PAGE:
It is often alleged that proficiency at snooker is a sure sign of a misspent youth. The same might be said of skill on a Bally pintable. The Dunrobin, the coffee bar where I misspent my youth, had a pintable as well as a jukebox, and I was a frequent player. The custom was that you could play continuously for as long as you liked, unless someone else wanted to play. In that case, when your game was over, you gave way, except, that is, when you had free games on the clock. I often had the free-game clock at or near the limit, and I would eventually sell my games to the next guy.
In 1969, I found myself working in Great Yarmouth, a once genteel seaside resort on the Norfolk coast that had become, with the discovery of gas offshore, a major supply and service base for exploration and production in the UK sector of the southern North Sea. Like every other English seaside town, Great Yarmouth had its amusement arcades, with their pintables and one-armed bandits, and it wasn’t long before I located one. I found a pintable that was identical to the model in the Dunrobin. It cost me sixpence for my first game, after which I was able to keep playing because I kept winning free games. Finally, after about three hours, with the place full and people waiting to play, the owner gave me £5 and told me in a not very friendly manner to bugger off. And not come back.
Now, whenever I hear Pete Townshend’s crashing guitar chords in the introduction to this song, I am unfailingly reminded of this incident.
Earth Opera — The American Eagle Tragedy
If you’ve never heard this record, it’s the weird one referred to in the opening paragraph. I heard it for the first time while lying in hospital in IJmuiden in 1969 as a result of a near-death experience. I was listening to Hilversum, a Dutch English-language radio station, not paying much attention for the obvious reason that the beginning of this record is not attention-grabbing stuff. Suddenly, it kicked into gear with an arresting chorus:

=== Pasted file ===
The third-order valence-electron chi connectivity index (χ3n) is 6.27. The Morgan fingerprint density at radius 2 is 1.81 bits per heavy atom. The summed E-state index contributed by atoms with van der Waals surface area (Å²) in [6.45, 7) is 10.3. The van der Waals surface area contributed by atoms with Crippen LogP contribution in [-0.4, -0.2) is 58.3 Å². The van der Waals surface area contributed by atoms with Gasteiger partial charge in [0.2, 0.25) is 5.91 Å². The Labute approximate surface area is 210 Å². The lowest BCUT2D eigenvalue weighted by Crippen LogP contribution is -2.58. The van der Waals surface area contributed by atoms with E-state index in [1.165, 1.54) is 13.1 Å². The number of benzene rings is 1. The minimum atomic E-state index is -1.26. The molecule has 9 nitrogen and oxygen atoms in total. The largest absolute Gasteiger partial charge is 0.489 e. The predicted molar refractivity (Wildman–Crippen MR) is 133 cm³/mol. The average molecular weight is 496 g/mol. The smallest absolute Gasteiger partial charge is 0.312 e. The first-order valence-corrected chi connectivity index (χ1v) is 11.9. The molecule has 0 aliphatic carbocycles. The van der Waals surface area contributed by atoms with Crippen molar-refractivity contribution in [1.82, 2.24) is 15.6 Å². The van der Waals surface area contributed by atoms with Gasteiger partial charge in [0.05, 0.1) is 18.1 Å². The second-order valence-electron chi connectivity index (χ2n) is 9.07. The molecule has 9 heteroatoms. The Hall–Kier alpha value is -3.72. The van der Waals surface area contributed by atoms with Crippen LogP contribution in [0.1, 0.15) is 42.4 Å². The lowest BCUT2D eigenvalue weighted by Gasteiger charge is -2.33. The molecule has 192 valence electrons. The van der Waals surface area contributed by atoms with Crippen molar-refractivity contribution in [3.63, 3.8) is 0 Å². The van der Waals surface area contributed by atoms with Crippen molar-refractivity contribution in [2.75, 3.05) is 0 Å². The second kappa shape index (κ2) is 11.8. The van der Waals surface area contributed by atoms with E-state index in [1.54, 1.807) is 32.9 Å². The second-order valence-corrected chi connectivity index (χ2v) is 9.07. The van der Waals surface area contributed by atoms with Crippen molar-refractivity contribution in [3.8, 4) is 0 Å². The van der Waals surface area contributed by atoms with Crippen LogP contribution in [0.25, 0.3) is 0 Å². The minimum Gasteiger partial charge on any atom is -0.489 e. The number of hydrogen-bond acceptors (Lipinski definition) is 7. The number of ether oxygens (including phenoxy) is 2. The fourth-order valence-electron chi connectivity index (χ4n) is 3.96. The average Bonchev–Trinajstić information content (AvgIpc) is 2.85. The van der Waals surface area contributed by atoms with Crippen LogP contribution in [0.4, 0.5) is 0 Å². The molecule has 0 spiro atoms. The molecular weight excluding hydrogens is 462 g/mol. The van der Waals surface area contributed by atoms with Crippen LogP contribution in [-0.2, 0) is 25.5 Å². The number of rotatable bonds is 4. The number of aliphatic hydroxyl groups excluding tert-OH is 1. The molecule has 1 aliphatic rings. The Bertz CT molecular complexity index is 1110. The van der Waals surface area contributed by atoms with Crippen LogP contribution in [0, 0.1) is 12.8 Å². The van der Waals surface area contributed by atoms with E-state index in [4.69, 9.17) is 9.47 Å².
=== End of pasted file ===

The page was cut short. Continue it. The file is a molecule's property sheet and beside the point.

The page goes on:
And call out the border guard,Gosh! This is interesting. Who is it? I’ll find out at the end of the record. Well, no I won’t. There was no back announcement. For years, I asked everyone whom I thought might know, and I followed quite a few red herrings, but I never did find out, or hear the song again.
The kingdom is crumbling.
The king is in the counting house,
Laughing and stumbling.
Until the internet came along. The only clue I had was that chorus, which had stuck in my memory. I tried typing it into Google, and I had one hit, a discussion forum where a poster had quoted it to make a quite different point. But he had the grace to credit the band, which meant that I could go about locating a copy.
I had no idea at the time that this was a Vietnam War protest song, but this was probably because I didn’t remember the rest of the chorus:
His armies are extended,Bucks Fizz — Making Your Mind Up
Way beyond the shore.
As he sends our lovely boys to die,
In a foreign jungle war.
I am not a fan of the Eurovision Song Contest, but this one had ‘winner’ written all over it in 1981. Bucks Fizz was a vocal quartet (two men, two women) who provided a vigorous onstage presentation of what is a very lively song. My elder son, Siegfried, was only slightly more than two years old, and I still remember his description—“Shaky bum dancing”, which he used every time he heard the song, even without the visuals—every time I hear it now.